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Title: William Kritsonis, Law, Ch 4 Discrimination Employment


1
Discrimination in Employment
  • William Allan Kritsonis, PhD

2
Introductory Reflection
  • "My knowledge of my years in Ecuador was not
    enough to prepare myself to understand who I will
    become in the United States a minority in a
    country full of laws and contradictions. I
    married a good man who alleviated the inevitable
    consequences of my heavy accent and skin color.
    How? My husband is what you will call Hispanic by
    race, but white by skin and appearance. As a
    result, I found myself in a dilemma when a doctor
    let me choose if I wanted my child to be label
    Hispanic or White


3
What is Discrimination?
  • In plain English, to "discriminate" means to
    distinguish, single out, or make a distinction.
    In everyday life, when faced with more than one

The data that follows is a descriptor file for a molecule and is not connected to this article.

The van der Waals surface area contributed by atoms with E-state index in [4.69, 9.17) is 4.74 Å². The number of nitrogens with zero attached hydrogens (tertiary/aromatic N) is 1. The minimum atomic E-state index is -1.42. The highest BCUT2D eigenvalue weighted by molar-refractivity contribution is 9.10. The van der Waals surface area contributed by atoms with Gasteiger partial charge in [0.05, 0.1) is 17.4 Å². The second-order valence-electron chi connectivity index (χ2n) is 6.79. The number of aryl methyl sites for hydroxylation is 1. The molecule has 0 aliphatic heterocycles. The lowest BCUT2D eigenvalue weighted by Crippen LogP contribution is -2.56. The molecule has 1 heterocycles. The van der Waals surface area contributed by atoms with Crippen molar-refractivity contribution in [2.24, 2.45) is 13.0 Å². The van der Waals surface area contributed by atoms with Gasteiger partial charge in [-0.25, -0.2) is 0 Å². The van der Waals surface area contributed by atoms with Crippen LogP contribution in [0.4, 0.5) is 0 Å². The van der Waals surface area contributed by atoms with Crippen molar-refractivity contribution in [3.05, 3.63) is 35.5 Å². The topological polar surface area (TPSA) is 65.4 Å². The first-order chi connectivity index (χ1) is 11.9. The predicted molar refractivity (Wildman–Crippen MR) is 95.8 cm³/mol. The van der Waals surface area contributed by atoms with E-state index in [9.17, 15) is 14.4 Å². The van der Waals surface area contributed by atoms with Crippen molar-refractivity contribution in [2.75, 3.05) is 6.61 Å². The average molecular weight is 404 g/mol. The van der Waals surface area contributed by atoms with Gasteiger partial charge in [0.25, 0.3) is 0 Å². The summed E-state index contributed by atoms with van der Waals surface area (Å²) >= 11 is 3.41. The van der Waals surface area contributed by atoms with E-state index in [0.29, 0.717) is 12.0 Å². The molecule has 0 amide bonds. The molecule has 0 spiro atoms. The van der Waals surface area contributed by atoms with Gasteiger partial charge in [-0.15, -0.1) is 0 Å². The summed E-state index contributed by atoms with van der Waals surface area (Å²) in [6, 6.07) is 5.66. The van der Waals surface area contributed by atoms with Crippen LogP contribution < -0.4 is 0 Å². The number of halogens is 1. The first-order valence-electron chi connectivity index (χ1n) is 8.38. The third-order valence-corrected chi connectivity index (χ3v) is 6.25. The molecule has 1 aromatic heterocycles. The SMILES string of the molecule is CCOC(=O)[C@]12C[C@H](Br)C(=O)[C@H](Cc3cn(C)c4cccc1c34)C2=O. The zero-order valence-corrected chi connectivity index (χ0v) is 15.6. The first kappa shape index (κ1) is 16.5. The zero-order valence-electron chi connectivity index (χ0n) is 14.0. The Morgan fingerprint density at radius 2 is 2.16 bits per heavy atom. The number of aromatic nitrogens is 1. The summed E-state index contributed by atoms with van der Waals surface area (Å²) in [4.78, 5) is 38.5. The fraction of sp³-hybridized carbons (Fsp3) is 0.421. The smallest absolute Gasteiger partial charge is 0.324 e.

option, we discriminate in arriving at almost
    every decision we make. But in the context of
    civil rights law, unlawful discrimination refers
    to unfair or unequal treatment of an individual
    (or group) based on certain characteristics.
    There are two types of discrimination Direct and
    Indirect.

4
Types of Discrimination
  • Direct discrimination
  • An example of direct discrimination is a job
    advert, which says "no disabled people need
    apply." However, in reality discrimination often
    takes more subtle forms. Thats why indirect
    discrimination is also covered.
  • Indirect discrimination
  • An example of indirect discrimination is
    requiring all people who apply for a certain job
    to sit a test in a particular language, even
    though that language is not necessary for the
    job. The test might exclude more people who have
    a different mother tongue.

5
Title VII, 1964 Civil Rights Act
  • This law prohibits employment discrimination
    based on
  • Race